In an era where renting is on the rise and buying is on the decline, applying for your first mortgage can seem intimidating. The application process is always a question mark, and it’s hard to know exactly what a lender is looking for. Thankfully, there are plenty of universal factors that can improve anyone’s chances of being approved. If you’re starting the process of home buying for the first time, read on for tips on how to qualify for a mortgage loan today.
What's in this article?
Credit scores range from 300 to 850, but you don’t need to be in the 800-club to get a mortgage. Personal finance blogger Eric Rosenberg of Personal Profitability said a score of 740 or higher is enough to get you the lowest interest rate.
You can check your credit report from all three credit bureaus, Experian, Equifax and TransUnion at annualcreditreport.com for free, but will need to pay extra to see your credit score. You can look at scores from each bureau once a year.
You may consider holding off on finding a house until your credit score reaches 740. You can increase your score by lowering your balance on all forms of credit, making on-time payments and not opening new lines of credit.
Let’s Get Your Loan Started
Even if you think you have a high credit score, it pays to check your credit report. You may find an incorrect mark on your report that can disqualify you for a low rate or an old collection that can now be removed from the report.
After the housing bubble burst in 2008, lenders began to tighten their practices. Large down payments were more common, and the buying process became generally more restrictive to first-time buyers.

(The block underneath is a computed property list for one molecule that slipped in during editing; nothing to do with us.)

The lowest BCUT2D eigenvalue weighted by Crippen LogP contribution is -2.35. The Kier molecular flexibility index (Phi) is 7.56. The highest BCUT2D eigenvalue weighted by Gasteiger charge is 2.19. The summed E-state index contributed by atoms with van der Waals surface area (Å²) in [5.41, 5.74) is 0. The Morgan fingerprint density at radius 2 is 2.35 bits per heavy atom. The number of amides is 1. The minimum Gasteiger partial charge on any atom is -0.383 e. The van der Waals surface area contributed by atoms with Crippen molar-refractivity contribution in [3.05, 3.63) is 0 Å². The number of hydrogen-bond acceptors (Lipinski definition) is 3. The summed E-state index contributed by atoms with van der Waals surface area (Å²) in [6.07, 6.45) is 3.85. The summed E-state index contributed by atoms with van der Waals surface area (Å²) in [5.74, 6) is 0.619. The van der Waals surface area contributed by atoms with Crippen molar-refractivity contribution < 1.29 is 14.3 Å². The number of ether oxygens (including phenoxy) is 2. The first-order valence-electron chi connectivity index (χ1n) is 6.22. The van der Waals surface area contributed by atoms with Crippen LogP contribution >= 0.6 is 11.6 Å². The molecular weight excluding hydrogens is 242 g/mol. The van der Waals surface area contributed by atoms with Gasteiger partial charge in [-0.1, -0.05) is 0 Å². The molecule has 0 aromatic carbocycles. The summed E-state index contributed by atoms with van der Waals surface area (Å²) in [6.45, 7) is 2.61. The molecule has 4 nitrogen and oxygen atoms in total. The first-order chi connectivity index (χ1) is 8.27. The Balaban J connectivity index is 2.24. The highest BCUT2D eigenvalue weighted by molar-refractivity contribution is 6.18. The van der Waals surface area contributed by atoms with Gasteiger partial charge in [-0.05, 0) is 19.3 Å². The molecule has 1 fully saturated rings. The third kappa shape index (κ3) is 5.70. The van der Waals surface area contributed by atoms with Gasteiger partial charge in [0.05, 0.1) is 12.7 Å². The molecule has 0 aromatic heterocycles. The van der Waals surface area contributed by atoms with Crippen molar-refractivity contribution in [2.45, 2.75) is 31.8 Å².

Now the tide has shifted, and smaller down payments have once again become acceptable. For those just now learning the home buying lingo, a down payment is an amount of money you pay up front when you buy your home as an act of good faith to the lender.
In general, you should aim to make a large down payment. A 20% down payment will allow you to avoid paying private mortgage insurance, which lenders charge when you have low equity on your home. Plus, the bigger your down payment, the lower your monthly mortgage payments will be. You’ll also qualify for a lower interest rate.
But there are other options if you can’t afford or don’t want to put that much money down. You can get a Federal Housing Administration loan with only 3.5% down, and some banks will also offer 3% and 5% down. Veterans and those in rural areas can often find mortgages with no down payments required.
Decrease Your Other Debt Obligations
One of the biggest factors that lenders consider when deciding on your mortgage application is how much other debt you have. They want to see that you can afford to pay a mortgage on top of your other bills.
A good rule of thumb is to have no more than 28-44% of your gross monthly income going to other forms of debt. If your percentage exceeds that recommendation, you can try refinancing to get a lower monthly payment or landing a part-time job to pay off your debt.
Save Up for Emergencies
Lenders also want to see that you have enough cash in reserves to pay for any unexpected repairs your new home may need – all while still making your mortgage payments.
It’s a good idea to have between three to six month’s worth of expenses in an emergency fund, which you should store somewhere easily accessible, such as a savings account.